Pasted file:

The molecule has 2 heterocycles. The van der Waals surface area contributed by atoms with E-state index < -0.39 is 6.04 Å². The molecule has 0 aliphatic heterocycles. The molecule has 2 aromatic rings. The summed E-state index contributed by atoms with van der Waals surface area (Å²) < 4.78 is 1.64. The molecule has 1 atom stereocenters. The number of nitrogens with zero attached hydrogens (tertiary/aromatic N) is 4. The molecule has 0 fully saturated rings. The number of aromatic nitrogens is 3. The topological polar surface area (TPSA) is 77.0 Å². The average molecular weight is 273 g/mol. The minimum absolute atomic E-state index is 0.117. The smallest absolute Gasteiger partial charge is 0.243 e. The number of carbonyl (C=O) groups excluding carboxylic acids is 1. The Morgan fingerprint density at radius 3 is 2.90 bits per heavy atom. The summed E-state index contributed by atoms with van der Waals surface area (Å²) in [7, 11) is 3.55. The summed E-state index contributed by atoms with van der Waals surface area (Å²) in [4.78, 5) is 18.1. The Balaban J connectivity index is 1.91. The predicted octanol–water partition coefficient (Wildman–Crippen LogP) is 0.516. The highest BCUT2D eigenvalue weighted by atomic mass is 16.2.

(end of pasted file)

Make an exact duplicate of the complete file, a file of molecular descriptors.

The molecule has 2 heterocycles. The van der Waals surface area contributed by atoms with E-state index < -0.39 is 6.04 Å². The molecule has 0 aliphatic heterocycles. The molecule has 2 aromatic rings. The summed E-state index contributed by atoms with van der Waals surface area (Å²) < 4.78 is 1.64. The molecule has 1 atom stereocenters. The number of nitrogens with zero attached hydrogens (tertiary/aromatic N) is 4. The molecule has 0 fully saturated rings. The number of aromatic nitrogens is 3. The topological polar surface area (TPSA) is 77.0 Å². The average molecular weight is 273 g/mol. The minimum absolute atomic E-state index is 0.117. The smallest absolute Gasteiger partial charge is 0.243 e. The number of carbonyl (C=O) groups excluding carboxylic acids is 1. The Morgan fingerprint density at radius 3 is 2.90 bits per heavy atom. The summed E-state index contributed by atoms with van der Waals surface area (Å²) in [7, 11) is 3.55. The summed E-state index contributed by atoms with van der Waals surface area (Å²) in [4.78, 5) is 18.1. The Balaban J connectivity index is 1.91. The predicted octanol–water partition coefficient (Wildman–Crippen LogP) is 0.516. The highest BCUT2D eigenvalue weighted by atomic mass is 16.2.